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Blogger NATHANIEL R said...

It is c-r-a-z-ythat Campion doesn't get more respect. I can understand critics/audience running hot and cold ...ahead of their time auteurs have that effect. What I can't understand is how dismissed her films are even in the realms of cineastes. How was In the Cut so brushed aside. Even if someone thinks it sucks it still deserves their utmost attention. The way other auteurs, even when they suck, deserve careful consideration.

And yes Peel is really funny...if you pay close enough attention.

8:32 PM, April 30, 2005  
Blogger par3182 said...

are you not mentioning holy smoke because you consider it a huge blot on her resume? apart from kate winslet's great performance and some pretty cinematography it's a mess of a film. if a male director wrote/directed sophie lee's character he'd be called out as sexist. and what a complete waste of pam grier.

11:42 PM, April 30, 2005  
Blogger NicksFlickPicks said...

Check it out—if you actually blog, people show up! Thanks, you two.

@Nat: C-r-a-z-y, indeed. My hope is that Campion will be one of those directors who gets major retrospective attention, where people finally "rediscover" her talents either because she a) makes another Piano-level attention getter, or b) because enough time passes that someone watches with fresh eyes. Then again, the way the cinéaste community continues to ignore Lina Wertmüller all these years after her mid-70s heyday doesn't inspire confidence.

@par3182: I actually liked Holy Smoke!, though I must admit that my second visit to the film, last summer on DVD, was less inspiring to me than my first, theatrical viewing. Kate's great, there are some great camera setups, and the essential brattiness of the whole aesthetic and execution is refreshing (to me, anyway) as long as it's backed up by those excellent shots and perfect music cues. Too bad, though, about that supporting gallery, as you point out.

It's actually Angel at My Table that I'm least taken with in the Campion canon, though it's many people's favorite, and my own opinion might change on second visit. I saw it in a theater in '99, which was a lucky stroke, but since it aired on TV originally, I should give it another turn on a home format.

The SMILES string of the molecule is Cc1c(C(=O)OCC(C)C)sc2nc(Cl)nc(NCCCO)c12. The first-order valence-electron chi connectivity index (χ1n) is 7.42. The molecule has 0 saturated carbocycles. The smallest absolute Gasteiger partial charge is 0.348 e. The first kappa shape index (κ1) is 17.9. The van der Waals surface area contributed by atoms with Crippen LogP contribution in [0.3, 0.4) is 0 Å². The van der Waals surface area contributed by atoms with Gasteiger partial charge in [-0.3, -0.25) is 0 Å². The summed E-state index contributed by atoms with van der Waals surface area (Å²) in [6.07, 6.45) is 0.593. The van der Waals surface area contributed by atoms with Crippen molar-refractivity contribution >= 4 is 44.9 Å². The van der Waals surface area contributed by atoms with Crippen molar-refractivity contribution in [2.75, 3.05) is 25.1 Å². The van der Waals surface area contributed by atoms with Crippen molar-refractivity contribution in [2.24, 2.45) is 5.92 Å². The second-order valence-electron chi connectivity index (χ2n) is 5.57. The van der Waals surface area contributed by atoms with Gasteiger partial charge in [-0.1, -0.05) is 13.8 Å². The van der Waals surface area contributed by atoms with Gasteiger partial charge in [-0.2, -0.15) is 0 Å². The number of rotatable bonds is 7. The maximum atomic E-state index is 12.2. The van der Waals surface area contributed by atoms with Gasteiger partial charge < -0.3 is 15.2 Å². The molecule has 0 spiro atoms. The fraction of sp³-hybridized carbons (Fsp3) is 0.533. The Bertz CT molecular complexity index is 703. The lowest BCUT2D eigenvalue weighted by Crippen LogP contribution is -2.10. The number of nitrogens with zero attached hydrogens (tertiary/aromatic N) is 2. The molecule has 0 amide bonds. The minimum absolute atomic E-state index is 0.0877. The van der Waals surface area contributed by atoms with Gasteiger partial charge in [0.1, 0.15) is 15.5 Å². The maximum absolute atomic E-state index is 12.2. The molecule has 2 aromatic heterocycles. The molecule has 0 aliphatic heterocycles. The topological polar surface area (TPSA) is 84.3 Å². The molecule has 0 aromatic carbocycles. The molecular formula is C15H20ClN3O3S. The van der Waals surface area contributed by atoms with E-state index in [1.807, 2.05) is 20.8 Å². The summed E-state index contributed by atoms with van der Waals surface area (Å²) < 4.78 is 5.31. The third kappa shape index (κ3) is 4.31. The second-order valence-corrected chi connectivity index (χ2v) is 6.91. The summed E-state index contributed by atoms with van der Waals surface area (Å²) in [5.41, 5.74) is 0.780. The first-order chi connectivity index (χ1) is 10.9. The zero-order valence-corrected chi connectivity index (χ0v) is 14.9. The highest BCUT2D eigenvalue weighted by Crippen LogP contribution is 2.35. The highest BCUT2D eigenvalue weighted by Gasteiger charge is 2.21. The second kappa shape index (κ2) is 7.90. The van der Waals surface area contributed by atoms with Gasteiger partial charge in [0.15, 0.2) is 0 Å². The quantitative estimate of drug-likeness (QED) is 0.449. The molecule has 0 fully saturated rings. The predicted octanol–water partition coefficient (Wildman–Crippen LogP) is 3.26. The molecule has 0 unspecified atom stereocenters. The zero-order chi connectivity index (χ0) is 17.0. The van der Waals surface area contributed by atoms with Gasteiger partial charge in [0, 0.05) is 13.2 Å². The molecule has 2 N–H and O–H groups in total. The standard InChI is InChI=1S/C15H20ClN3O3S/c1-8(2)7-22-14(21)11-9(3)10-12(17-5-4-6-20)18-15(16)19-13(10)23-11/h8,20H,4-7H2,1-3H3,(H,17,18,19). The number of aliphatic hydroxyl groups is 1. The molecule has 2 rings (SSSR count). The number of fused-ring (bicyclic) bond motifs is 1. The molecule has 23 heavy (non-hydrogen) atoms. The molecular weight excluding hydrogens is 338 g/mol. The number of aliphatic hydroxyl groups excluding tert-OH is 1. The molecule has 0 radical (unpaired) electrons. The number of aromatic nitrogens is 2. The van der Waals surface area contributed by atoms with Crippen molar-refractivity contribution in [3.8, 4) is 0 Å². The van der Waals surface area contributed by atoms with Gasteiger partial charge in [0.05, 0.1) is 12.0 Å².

Meanwhile, the first three chapters of the Polan book are pretty good if you're into Campion. Plus, this Muenster cheese is delicious. I love occasions to celebrate! :)

12:42 AM, May 01, 2005  
Blogger NicksFlickPicks said...

OK, it's embarrassing to respond to my own entry this often, but one more hot Campion tip: if you're ever near this very rare film, check out The Audition, a short film directed by Jane's sister Anna Campion, in which Jane is auditioning her own extremely reluctant mother for a cameo in An Angel at My Table. It's one of the best, realest, nerviest snapshots of an adult mother-daughter relationship I've ever seen, and Edith recites gorgeously and movingly from Sean O'Casey's Juno and the Paycock.

(I am shocked to find that my six-year-old comment on the IMDb page for this film is still the only one logged; this must be even rarer than I thought.)

1:03 AM, May 01, 2005  
Blogger Dr. S said...

You know that often your posts get me ready to read or view something that I've been meaning to get to for a long time; this time, I think it's Portrait of a Lady, in both incarnations. Maybe that will be my May project: reading James and then watching Campion. I could make it a pre-seeing-you goal.

8:52 PM, May 01, 2005